been in a lot of pain recently, and there's been no one but myself
to blame. My three-year-old kidney stone problem has re-emerged
again and I'm regretting not drinking enough to stop them from
two weeks ago I decided out of the blue to have an ultra-sound
scan to assess the progress on the stone in my left kidney. The
news was not good- the stone had increased in diameter from 3mm
to 5mm, and IN ADDITION there were two extra stones in my right
kidney, both about 3mm in diameter. The doctor's advice was the
same as the doctors before him: drink. I asked him about the possibility
of passing the stone as big as 5mm, he explained that
he had passed a stone himself which was 12mm in diameter! Man,
I find that almost beyond belief- he explained that it was unimaginably
painful but possible.
had further advice as to what to drink- beer! Ah-ha, so that's
how he coped with the pain, he got himself stoned first (forgive
the pun!). He went on to explain that beer is one of the best
things to drink to flush out kidney stones. The malt in the beer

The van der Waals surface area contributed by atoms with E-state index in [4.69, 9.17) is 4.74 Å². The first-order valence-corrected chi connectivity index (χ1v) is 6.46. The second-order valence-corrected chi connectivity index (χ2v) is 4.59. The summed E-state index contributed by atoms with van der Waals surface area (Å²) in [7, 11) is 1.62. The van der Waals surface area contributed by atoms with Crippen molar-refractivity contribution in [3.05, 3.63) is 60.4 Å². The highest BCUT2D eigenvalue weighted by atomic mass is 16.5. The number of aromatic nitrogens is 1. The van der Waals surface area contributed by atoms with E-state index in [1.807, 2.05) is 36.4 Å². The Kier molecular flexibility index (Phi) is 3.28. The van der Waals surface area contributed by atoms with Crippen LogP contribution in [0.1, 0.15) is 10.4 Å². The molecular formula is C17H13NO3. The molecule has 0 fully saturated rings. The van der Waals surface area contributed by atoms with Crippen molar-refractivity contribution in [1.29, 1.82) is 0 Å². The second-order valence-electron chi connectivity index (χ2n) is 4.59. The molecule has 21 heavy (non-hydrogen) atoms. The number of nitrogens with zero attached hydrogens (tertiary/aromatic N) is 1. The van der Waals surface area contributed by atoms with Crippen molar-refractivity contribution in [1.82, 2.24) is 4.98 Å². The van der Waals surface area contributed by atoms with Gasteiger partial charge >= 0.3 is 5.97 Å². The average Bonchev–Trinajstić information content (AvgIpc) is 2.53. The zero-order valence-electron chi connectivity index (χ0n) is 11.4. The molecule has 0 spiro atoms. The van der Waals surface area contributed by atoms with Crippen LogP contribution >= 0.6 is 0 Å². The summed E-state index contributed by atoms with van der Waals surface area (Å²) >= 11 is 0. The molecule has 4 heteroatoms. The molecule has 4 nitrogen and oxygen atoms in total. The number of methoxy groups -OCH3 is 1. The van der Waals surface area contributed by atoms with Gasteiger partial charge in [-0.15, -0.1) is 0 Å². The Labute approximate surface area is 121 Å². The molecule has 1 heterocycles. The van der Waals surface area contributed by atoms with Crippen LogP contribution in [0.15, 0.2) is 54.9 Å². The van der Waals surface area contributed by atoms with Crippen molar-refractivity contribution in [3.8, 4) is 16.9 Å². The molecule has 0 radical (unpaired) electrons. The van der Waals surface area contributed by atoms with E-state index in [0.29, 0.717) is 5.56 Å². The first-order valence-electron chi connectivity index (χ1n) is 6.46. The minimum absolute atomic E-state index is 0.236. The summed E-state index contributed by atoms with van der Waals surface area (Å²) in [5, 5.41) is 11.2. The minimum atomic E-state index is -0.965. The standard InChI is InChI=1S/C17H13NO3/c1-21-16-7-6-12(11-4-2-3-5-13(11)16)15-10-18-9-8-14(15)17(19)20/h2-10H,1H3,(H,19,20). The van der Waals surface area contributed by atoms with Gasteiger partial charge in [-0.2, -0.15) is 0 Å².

softens the urethra tubes from the kidney to the bladder, and
the alcohol dilates the tubes and causes the drinker to pass water
more often. He didn't give an upper limit of how much to drink,
but the more the better. In essence his advice was to get paralysed
every night until the kidney stones were passed, then I would
be too drunk to care about the pain.
unfortunately for me I don't actually like beer, never have- and
there are only three types of beer which you can buy in Egypt.
The foreign stuff which is imported and has a high "vice"
tax: This stuff can cost about £4 a pint but is at least
palatable. The alternative is to buy Egyptian beer. Now the Egyptian
beer making industry is not well advanced, bear in mind that the
majority religion here don't touch any kind of alcoholic drinks,
so there isn't the demand to have a wide selection of quality
beer. The non-alcoholic stuff is foul and tastes like washing
up water, the alcoholic stuff (as the doctor ordered) is barely
drinkable but quite cheap, less than 80p for a 500ml can. For
the past couple of weeks I've tried to drink one can each evening.
I've found it more palatable to drink it whilst eating something
savoury, but it is still an effort to get through the whole can.
If only I could get cider here . . .
On Monday morning I woke up with a slight pain in my left kidney,